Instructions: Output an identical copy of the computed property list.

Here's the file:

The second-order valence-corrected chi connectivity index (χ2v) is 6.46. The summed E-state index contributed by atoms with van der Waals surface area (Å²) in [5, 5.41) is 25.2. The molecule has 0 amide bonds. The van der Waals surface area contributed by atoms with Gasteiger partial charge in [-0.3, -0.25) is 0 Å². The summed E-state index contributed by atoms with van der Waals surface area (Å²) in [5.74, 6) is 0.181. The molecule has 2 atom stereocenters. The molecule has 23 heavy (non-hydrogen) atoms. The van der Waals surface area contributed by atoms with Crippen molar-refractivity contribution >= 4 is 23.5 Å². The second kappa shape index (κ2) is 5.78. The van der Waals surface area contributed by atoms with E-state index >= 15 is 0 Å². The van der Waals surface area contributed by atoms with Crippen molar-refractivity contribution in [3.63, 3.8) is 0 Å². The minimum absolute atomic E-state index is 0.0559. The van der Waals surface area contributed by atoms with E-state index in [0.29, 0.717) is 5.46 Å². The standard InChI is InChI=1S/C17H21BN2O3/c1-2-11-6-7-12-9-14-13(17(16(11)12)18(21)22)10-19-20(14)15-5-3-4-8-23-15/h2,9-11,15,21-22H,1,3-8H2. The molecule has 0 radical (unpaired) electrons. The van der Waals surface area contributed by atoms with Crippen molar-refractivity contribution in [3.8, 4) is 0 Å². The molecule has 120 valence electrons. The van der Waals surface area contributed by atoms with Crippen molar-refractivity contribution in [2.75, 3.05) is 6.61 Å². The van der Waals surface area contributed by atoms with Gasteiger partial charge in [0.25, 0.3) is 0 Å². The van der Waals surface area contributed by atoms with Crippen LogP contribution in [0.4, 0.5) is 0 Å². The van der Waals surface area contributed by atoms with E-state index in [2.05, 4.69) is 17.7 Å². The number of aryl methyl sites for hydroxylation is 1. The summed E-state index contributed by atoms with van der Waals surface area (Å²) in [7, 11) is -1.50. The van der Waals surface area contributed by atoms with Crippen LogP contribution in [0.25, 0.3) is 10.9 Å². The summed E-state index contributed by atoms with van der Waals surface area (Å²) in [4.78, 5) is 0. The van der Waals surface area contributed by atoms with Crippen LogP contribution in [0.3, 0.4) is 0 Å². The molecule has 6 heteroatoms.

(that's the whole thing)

The second-order valence-corrected chi connectivity index (χ2v) is 6.46. The summed E-state index contributed by atoms with van der Waals surface area (Å²) in [5, 5.41) is 25.2. The molecule has 0 amide bonds. The van der Waals surface area contributed by atoms with Gasteiger partial charge in [-0.3, -0.25) is 0 Å². The summed E-state index contributed by atoms with van der Waals surface area (Å²) in [5.74, 6) is 0.181. The molecule has 2 atom stereocenters. The molecule has 23 heavy (non-hydrogen) atoms. The van der Waals surface area contributed by atoms with Crippen molar-refractivity contribution >= 4 is 23.5 Å². The second kappa shape index (κ2) is 5.78. The van der Waals surface area contributed by atoms with E-state index >= 15 is 0 Å². The van der Waals surface area contributed by atoms with Crippen molar-refractivity contribution in [3.63, 3.8) is 0 Å². The minimum absolute atomic E-state index is 0.0559. The van der Waals surface area contributed by atoms with E-state index in [0.29, 0.717) is 5.46 Å². The standard InChI is InChI=1S/C17H21BN2O3/c1-2-11-6-7-12-9-14-13(17(16(11)12)18(21)22)10-19-20(14)15-5-3-4-8-23-15/h2,9-11,15,21-22H,1,3-8H2. The molecule has 0 radical (unpaired) electrons. The van der Waals surface area contributed by atoms with Crippen molar-refractivity contribution in [3.8, 4) is 0 Å². The molecule has 120 valence electrons. The van der Waals surface area contributed by atoms with Crippen molar-refractivity contribution in [2.75, 3.05) is 6.61 Å². The van der Waals surface area contributed by atoms with Gasteiger partial charge in [0.25, 0.3) is 0 Å². The van der Waals surface area contributed by atoms with Crippen LogP contribution in [0.4, 0.5) is 0 Å². The van der Waals surface area contributed by atoms with E-state index in [2.05, 4.69) is 17.7 Å². The number of aryl methyl sites for hydroxylation is 1. The summed E-state index contributed by atoms with van der Waals surface area (Å²) in [7, 11) is -1.50. The van der Waals surface area contributed by atoms with Crippen LogP contribution in [0.25, 0.3) is 10.9 Å². The summed E-state index contributed by atoms with van der Waals surface area (Å²) in [4.78, 5) is 0. The van der Waals surface area contributed by atoms with Crippen LogP contribution in [0.3, 0.4) is 0 Å². The molecule has 6 heteroatoms.